Expulsion Of Aid Groups To Affect Millions In Darfur

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Malnourished Sudanese children are fed at Mornay camp in western Darfur. i

Sudanese children are fed at a nutrition center at a refugee camp in western Darfur in June 2004. Doctors Without Borders, which operates the center, is one of more than a dozen aid agencies that Sudan has ordered out of Darfur. Marco Longari/AFP/Getty Images hide caption

itoggle caption Marco Longari/AFP/Getty Images
Malnourished Sudanese children are fed at Mornay camp in western Darfur.

Sudanese children are fed at a nutrition center at a refugee camp in western Darfur in June 2004. Doctors Without Borders, which operates the center, is one of more than a dozen aid agencies that Sudan has ordered out of Darfur.

Marco Longari/AFP/Getty Images

The Sudanese government has shut down more than a dozen aid groups working in Darfur in the wake of the International Criminal Court's decision to issue an arrest warrant for Sudanese President Omar al-Bashir.

As a result, millions of people will go without the basic necessities of life.

The ICC issued the warrant on charges of war crimes in Darfur on Wednesday, and the Sudanese government was ready to act.

The United Nations says Khartoum has ordered 13 major aid groups working in Darfur to shut down, revoking all the groups' licenses.

The government also told the international aid groups to hand over their laptops, personal computers, staff lists, bank account numbers and to get out of northern Sudan.

"Nobody knew what to expect," says Alun McDonald, a spokesman for Oxfam UK in Nairobi. "We didn't know how the government would react. We certainly had no reason to believe that they would react as they have done."

Judges for the ICC have been considering the case against Bashir since July. And in the months leading to Wednesday's arrest warrant, aid groups in Darfur had been preparing for the humanitarian equivalent of a hurricane. They began retrenching their foreign staff, gathering their possessions close and looking for signs of what was to come.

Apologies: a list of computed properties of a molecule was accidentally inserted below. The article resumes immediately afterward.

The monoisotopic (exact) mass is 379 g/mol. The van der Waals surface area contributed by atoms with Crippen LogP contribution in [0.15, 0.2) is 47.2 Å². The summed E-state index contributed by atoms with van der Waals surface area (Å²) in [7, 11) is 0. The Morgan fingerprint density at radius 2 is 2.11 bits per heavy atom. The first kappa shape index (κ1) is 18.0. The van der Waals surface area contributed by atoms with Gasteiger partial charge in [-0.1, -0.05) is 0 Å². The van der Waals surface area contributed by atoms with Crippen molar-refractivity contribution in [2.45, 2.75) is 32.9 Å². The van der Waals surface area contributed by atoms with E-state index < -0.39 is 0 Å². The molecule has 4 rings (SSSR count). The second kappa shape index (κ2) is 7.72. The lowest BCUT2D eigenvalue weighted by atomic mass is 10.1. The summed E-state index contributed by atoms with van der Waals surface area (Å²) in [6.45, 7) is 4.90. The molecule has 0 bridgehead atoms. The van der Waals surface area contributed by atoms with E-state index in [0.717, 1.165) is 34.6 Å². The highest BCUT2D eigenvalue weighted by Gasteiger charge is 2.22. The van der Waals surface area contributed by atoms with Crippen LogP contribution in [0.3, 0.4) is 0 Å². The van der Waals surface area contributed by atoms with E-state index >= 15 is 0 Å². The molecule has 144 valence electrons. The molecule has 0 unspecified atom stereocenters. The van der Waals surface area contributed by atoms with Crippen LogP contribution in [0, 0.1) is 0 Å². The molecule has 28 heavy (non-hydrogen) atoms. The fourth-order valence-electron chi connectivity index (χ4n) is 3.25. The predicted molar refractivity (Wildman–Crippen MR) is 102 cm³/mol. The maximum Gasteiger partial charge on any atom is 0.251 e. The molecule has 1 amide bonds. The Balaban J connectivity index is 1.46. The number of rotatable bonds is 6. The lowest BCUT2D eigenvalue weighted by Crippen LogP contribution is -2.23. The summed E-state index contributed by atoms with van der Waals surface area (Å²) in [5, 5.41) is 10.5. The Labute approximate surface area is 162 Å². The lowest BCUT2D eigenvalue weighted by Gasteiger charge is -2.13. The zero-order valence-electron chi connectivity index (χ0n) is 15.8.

Kurt Tjossem, the regional director of the International Rescue Committee, says that in preparation for the announcement, the group decided it would be closed on Wednesday and Thursday in case there were demonstrations and reopen on Sunday. The organization has relief operations in Darfur and across Sudan.

"We were able to, at the very least, prepare for a security event. But certainly not for something like this," he says.

Anyone who has weathered a hurricane knows that you're never quite sure you'll get a direct hit until the storm makes landfall. And for many Sudanese, Wednesday may have been that landfall.

The aid groups targeted by the government supply millions of people in Darfur and other parts of the country with clean water, sanitation, food and medical care. Some of these groups have been in Sudan for almost 30 years. They now have less than a month to appeal to the government to continue their work.

But the Sudanese government has implied that aid groups conspired with the ICC against Bashir. Meini Nicolai, who directs operations for Doctors Without Borders, Belgium, told reporters in Johannesburg that her organization has not given out any information.

"We think it is a non-respect of an independent humanitarian organization to be linked to political issues," she said, adding that her organization is outraged by the government's actions.

But outrage may not go far enough to restore what has been lost to the Sudanese people this week. If the Sudanese government would or could feed its poor, shelter them and give them the schooling and medical care they need, humanitarian aid groups would be redundant. But these groups have thousands of foreign and domestic staff all over northern Sudan — for about 30 more days.

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